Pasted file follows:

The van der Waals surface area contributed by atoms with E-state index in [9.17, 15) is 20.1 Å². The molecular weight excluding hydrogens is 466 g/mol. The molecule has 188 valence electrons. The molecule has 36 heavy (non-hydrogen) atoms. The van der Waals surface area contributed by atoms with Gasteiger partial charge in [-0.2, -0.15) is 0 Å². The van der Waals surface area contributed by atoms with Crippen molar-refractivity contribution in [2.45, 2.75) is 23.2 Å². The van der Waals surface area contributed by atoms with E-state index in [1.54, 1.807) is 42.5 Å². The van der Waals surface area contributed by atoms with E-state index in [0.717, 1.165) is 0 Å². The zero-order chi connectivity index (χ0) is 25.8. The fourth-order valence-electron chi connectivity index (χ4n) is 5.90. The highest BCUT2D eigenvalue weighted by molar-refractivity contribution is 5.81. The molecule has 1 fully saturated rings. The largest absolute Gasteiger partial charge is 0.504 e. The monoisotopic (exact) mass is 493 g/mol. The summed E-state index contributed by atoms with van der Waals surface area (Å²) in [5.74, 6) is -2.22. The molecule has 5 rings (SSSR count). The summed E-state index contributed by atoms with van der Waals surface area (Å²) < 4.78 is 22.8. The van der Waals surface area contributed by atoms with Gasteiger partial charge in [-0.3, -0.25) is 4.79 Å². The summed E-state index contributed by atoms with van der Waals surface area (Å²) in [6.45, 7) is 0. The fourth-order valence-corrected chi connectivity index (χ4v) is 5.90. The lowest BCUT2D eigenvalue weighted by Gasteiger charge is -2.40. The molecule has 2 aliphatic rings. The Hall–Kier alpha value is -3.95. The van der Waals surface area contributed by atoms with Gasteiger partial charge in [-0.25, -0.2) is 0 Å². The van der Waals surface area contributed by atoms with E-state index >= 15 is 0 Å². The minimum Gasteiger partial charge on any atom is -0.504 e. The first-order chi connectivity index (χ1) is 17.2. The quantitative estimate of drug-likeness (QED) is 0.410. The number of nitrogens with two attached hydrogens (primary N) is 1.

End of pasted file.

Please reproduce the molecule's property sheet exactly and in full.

The van der Waals surface area contributed by atoms with E-state index in [9.17, 15) is 20.1 Å². The molecular weight excluding hydrogens is 466 g/mol. The molecule has 188 valence electrons. The molecule has 36 heavy (non-hydrogen) atoms. The van der Waals surface area contributed by atoms with Gasteiger partial charge in [-0.2, -0.15) is 0 Å². The van der Waals surface area contributed by atoms with Crippen molar-refractivity contribution in [2.45, 2.75) is 23.2 Å². The van der Waals surface area contributed by atoms with E-state index in [1.54, 1.807) is 42.5 Å². The van der Waals surface area contributed by atoms with E-state index in [0.717, 1.165) is 0 Å². The zero-order chi connectivity index (χ0) is 25.8. The fourth-order valence-electron chi connectivity index (χ4n) is 5.90. The highest BCUT2D eigenvalue weighted by molar-refractivity contribution is 5.81. The molecule has 1 fully saturated rings. The largest absolute Gasteiger partial charge is 0.504 e. The monoisotopic (exact) mass is 493 g/mol. The summed E-state index contributed by atoms with van der Waals surface area (Å²) in [5.74, 6) is -2.22. The molecule has 5 rings (SSSR count). The summed E-state index contributed by atoms with van der Waals surface area (Å²) < 4.78 is 22.8. The van der Waals surface area contributed by atoms with Gasteiger partial charge in [-0.3, -0.25) is 4.79 Å². The summed E-state index contributed by atoms with van der Waals surface area (Å²) in [6.45, 7) is 0. The fourth-order valence-corrected chi connectivity index (χ4v) is 5.90. The lowest BCUT2D eigenvalue weighted by Gasteiger charge is -2.40. The molecule has 2 aliphatic rings. The Hall–Kier alpha value is -3.95. The van der Waals surface area contributed by atoms with Gasteiger partial charge in [-0.25, -0.2) is 0 Å². The van der Waals surface area contributed by atoms with E-state index >= 15 is 0 Å². The minimum Gasteiger partial charge on any atom is -0.504 e. The first-order chi connectivity index (χ1) is 17.2. The quantitative estimate of drug-likeness (QED) is 0.410. The number of nitrogens with two attached hydrogens (primary N) is 1.